| 9 out of 10 of all popular online sportsbooks are reputable.
For the most part, they pay out on time, offer fair gaming odds, and are
extremely convenient for those wishing to make their Sunday afternoon
a little more enjoyable with a friendly wager. Not every sportsbook is
out to screw the customer, nor are they financially tied to the Italian
Mafia. Let's face it, America loves gambling in all forms: lotteries,
Native American Casinos, horsetracks, and more area all avidly enjoyed
by the majority of all Americans.
So, given this fact, what can be done? The answer is very simple. The USA needs to regulate, license, and tax online gambling. By installing some sort of internet gaming authority and/or regulatory body, the gaming industry would surely flourish and rid itself of any unsavvory elements. Organized crime is not interested in dealing with the government, nor honest businesses either.
Until that happens, however, many will continue to considerd off shore gambling evil vice, while at the same time enjoying slots, horse racing, and blackjack at their local casino.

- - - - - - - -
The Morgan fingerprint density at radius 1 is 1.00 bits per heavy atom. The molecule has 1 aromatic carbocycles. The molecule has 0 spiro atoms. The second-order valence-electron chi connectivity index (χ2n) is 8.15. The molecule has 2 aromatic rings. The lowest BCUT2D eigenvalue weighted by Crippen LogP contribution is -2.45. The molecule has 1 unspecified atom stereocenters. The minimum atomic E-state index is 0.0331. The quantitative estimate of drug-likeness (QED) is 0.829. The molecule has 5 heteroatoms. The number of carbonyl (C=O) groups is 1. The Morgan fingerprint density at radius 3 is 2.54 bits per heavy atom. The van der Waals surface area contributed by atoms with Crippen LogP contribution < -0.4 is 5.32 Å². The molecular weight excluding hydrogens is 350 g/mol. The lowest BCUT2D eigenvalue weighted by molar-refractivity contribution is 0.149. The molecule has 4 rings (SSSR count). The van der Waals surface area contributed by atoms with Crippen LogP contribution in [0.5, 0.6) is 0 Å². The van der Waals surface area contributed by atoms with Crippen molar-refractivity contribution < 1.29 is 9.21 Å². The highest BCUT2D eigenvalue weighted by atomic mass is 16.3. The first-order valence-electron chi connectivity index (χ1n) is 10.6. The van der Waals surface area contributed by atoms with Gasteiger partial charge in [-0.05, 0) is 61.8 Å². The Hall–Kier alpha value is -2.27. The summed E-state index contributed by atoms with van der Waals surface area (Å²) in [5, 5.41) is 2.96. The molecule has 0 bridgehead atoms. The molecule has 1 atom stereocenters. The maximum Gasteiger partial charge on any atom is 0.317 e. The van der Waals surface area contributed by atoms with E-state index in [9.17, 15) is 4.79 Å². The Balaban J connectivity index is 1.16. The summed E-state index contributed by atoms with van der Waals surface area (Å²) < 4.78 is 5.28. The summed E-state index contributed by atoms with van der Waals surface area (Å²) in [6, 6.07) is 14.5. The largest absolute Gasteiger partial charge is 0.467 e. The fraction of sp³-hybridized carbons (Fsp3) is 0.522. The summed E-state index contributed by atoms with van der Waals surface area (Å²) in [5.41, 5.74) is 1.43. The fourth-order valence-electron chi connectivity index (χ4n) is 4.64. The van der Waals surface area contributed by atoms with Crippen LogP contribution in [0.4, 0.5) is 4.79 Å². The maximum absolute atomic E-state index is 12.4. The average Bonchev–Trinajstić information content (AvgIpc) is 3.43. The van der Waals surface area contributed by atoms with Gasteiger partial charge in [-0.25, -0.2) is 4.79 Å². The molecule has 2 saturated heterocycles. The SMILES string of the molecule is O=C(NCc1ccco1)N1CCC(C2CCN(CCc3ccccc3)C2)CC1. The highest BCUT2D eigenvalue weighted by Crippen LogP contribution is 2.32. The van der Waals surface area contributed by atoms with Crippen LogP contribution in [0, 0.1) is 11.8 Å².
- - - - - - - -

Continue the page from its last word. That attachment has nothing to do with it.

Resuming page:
Sports betting has been wrought with controversy lately, due mostly to the recent "Unlawful Internet Gambling Act" passed by the USA. This act essentially bans all financial institutions and banks from processing transactions to any off-shore online sportsbook.
The result of this new law has produced fallout all over the online gambling industry. Many mid range to top level sportsbooks have closed shop or discontinued catering to US clients. If they chose the latter, they quickly found out that most of their business came from USA, effectively putting them between a rock and a hard place.
Ultimately, the issue comes down to the morality of online sports betting. In all honesty, online gambling can be highly addictive and financially devastating for those who can not control their behavior. Additionally, many professional sports agencies and marketing groups fear that sports gambling will "dirty" the game of football with kickbacks to dishonest referees, bribery, and mob activity. It is a known fact that these types of problems exist in the industry, although not as rampant as morally superior lawmakers would make you believe.